The Current State of Afghanistan


Riley Ehrenberg

On August 31, evacuations from Afghanistan officially came to an end. On the second day without U.S. troops, the Taliban moved to form a new Islamic government. With the Taliban’s rule restored, after being brought down by the U.S.-led invasion in 2001, they must switch to governance after 2 decades as insurgents. This group now has the responsibility of running a large country that has been devastated by over 40 years of war.

Much of Afghanistan’s population lives in poverty and is suffering from a drought and the Covid-19 pandemic. This country that was previously dependent on foreign aid has been cut off by international lenders, sending it into an economic freefall. Shortages of food and fuel have also been reported, causing unreliable electricity and crisis levels of food insecurity.

The Afghans that were left behind are in danger. On August 24th there was a terrorist attack at the Kabul airport that killed at least 13 and left 18 injured, Afghans were also crushed to death while trying to enter the airport. Those who took risks to help the U.S. now fear repercussions from the Taliban and have been left without a way to secure their safety. These people do not trust the Taliban’s promise to let those with visas leave once the airport has been reopened and have gone into hiding. This crisis is extremely dangerous for Afghan women too. Not only are they afraid to go out, but they fear that the work regarding women’s rights, education, and political participation will be undone.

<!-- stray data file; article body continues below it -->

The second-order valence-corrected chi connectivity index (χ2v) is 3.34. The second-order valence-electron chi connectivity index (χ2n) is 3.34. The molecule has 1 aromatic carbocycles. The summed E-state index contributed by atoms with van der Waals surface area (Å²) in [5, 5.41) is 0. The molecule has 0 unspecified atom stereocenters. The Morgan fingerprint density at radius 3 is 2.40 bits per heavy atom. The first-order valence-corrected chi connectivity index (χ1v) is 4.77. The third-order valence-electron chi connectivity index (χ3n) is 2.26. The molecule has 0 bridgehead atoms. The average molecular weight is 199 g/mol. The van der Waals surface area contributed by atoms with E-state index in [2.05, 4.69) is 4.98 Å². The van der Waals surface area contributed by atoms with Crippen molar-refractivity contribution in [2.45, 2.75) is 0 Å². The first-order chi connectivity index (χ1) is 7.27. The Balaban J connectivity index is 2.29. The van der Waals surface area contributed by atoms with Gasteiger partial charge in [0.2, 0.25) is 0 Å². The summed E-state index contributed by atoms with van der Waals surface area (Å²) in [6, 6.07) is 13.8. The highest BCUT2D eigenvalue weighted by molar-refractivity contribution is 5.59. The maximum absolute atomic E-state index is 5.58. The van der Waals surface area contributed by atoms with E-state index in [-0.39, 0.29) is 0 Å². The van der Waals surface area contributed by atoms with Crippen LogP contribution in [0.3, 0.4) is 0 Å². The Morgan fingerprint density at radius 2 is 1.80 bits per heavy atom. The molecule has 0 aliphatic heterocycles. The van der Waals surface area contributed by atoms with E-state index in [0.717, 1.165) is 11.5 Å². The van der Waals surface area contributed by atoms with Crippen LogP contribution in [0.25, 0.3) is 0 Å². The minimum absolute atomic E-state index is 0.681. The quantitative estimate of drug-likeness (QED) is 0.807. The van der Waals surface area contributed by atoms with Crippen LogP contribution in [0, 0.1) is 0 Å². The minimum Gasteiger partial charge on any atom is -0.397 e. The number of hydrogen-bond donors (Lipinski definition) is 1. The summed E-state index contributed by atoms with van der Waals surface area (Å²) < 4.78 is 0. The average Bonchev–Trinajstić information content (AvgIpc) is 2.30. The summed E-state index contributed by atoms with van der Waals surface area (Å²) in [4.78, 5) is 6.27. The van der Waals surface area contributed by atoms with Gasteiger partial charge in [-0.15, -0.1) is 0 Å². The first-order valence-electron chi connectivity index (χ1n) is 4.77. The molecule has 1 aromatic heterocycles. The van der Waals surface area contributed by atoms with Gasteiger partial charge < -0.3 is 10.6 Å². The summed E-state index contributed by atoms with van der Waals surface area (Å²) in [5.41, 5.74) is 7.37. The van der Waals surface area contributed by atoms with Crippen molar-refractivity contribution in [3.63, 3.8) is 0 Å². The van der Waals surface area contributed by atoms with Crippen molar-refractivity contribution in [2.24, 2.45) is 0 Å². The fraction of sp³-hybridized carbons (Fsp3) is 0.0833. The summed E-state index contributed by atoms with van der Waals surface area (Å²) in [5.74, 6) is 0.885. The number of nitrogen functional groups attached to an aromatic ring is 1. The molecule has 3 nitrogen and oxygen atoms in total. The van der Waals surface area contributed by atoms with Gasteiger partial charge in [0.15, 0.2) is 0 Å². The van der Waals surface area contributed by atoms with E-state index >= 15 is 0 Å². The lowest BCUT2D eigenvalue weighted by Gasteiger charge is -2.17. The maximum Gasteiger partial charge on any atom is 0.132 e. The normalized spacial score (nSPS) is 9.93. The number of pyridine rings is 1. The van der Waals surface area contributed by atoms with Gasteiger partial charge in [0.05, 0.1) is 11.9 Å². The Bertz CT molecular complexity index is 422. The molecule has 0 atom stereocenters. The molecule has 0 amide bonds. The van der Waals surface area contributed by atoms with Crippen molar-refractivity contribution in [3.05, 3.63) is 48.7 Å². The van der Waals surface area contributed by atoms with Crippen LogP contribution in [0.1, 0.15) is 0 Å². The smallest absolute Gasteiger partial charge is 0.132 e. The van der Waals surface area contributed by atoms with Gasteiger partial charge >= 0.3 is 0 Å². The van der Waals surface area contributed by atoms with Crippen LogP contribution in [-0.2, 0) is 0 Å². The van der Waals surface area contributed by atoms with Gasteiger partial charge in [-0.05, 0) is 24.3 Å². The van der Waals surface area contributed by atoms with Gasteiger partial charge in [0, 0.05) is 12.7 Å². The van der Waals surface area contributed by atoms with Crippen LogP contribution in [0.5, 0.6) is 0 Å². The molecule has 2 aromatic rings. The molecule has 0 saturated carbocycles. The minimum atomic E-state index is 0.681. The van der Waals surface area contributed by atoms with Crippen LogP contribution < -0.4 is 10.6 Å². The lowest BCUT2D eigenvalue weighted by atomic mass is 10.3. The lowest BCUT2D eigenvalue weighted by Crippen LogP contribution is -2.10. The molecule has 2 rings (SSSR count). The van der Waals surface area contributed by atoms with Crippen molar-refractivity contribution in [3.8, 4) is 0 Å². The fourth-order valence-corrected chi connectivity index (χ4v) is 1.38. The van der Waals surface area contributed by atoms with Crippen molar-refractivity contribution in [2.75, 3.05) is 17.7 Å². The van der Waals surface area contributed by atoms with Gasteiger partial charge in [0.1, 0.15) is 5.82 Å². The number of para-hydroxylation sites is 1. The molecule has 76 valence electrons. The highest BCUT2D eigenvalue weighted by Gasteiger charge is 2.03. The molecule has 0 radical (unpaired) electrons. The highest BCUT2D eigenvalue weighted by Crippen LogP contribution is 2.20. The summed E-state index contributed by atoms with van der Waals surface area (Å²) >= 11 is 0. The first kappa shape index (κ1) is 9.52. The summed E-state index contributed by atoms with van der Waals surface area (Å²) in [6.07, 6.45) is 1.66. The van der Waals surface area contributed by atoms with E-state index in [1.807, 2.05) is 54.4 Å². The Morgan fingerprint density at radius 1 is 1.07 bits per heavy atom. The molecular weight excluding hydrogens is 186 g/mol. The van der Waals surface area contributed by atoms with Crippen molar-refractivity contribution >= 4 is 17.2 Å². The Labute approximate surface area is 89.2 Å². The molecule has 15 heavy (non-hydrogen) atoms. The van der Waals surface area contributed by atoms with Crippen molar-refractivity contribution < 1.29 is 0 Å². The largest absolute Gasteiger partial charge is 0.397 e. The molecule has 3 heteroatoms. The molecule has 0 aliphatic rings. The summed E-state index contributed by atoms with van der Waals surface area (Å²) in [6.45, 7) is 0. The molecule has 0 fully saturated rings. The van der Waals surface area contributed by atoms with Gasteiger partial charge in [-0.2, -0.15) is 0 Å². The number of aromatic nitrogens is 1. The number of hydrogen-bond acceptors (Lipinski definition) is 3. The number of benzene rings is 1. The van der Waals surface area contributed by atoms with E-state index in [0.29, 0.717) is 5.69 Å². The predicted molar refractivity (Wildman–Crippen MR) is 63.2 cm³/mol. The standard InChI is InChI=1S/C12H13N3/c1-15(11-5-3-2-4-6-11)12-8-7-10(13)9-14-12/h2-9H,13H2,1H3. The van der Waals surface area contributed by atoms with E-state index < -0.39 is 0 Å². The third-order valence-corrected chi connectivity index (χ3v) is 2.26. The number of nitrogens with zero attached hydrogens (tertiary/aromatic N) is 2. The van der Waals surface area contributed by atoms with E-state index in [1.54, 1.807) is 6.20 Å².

The Taliban are now trying to secure international aid with the U.S. as well as diplomatic recognition. As the former insurgents and those left in Afghanistan move into this new phase, it’s hard to be sure of what’s coming next.


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